With one turbulent year almost over and another about to begin, the time is right for Canada's structured cabling industry to turn its attention to apprenticeship training issues. The need for action,...
December 1, 2002
With one turbulent year almost over and another about to begin, the time is right for Canada’s structured cabling industry to turn its attention to apprenticeship training issues. The need for action, according to Sherman Su, co-owner of GBS Communications Inc. an Ottawa company that specializes in integrated network cabling design and installation services, is obvious.
Veteran telecommunications consultant Dunn Harvey agrees. “Even the way you punch down the wires on a jack is now tremendously important,” he says in this issue’s cover story beginning on p. 8. “Installers must be trained specifically for the type of jack they are installing.”
Su, Roy Sherman, general manager of network solutions at State Electric, and Jeff Taylor, manager of outside plant operations with Toronto-based Integrated Cable Systems Inc., are part of a team that has been successful in getting the Ontario government to issue a formal trade designation for network cabling specialists.
As Sherman points out in our Focus on Installation feature (see p. 14), there have been installers in this industry for years that have had no designation at all. With three community colleges — Algonquin, Humber and Durham — now offering network cabling specialist courses, the ultimate goal is to build on that momentum and take the program national.
A soon-to-be-released certification for qualification (CFQ) exam, which would have to be written by every installer in Ontario wanting to become certified, could play an important role in the long-term plan. The CFQ is similar to what Nova Scotia implemented in October 1999, but with more teeth. Technically, in order to earn the designation in that province, a network cabling specialist needs to pay a fee, write an exam and earn at least a 70 per cent mark.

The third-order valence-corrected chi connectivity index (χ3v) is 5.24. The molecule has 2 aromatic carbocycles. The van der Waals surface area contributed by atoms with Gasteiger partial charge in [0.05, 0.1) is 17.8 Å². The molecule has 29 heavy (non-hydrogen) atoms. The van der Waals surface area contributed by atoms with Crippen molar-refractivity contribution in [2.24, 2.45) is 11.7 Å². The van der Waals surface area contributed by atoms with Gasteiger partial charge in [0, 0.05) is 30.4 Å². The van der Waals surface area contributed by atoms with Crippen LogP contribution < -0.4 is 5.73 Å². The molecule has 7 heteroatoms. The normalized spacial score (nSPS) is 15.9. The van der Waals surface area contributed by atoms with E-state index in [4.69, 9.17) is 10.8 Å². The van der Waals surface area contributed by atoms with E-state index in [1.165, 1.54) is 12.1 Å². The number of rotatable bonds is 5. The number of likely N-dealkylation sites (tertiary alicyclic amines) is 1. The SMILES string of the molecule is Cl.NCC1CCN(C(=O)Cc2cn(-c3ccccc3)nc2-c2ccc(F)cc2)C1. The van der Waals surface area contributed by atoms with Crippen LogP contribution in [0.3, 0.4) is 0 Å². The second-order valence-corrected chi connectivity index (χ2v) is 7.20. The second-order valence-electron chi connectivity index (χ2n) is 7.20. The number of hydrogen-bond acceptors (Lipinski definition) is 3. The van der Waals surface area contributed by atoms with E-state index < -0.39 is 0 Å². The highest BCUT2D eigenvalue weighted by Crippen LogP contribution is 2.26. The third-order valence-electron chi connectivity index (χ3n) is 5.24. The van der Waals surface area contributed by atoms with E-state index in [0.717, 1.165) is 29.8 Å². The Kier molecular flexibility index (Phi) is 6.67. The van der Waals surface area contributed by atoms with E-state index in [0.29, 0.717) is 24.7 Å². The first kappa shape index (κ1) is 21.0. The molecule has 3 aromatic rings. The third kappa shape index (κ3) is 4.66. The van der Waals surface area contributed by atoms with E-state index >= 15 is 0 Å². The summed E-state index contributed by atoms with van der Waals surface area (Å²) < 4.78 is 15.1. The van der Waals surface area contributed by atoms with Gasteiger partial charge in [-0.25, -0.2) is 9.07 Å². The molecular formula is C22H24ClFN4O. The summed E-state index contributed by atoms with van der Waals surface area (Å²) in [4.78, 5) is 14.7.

The problem is that many installers have earned the designation without having to write an exam, the result of a “grandfather” clause in the legislation.
“We won’t grandfather,” Taylor insists. “That’s been our mandate since Day One, because we didn’t want to see the value of the certificate depleted to nothing.”
That’s especially true if the program expands. “We’re at a point now where we know we’ve got the basic machine in place, but we have to add a couple of more bells and whistles and market that machine,” says Su. “It’s extremely important.”
It would also benefit graduates who complete network cabling specialist courses to know that their piece of paper is going to be worth as much in one province as it is in another.
A logical step in all of this would be for BICSI to get involved, but to date that has yet to happen.
Still, the Ontario group has vowed to press on. “We’re in the mindset now,” says Su, “where BICSI’s lack of involvement is not going to hinder how we’re going to grow this program in Canada.”
It would be a good idea if the two groups started talking.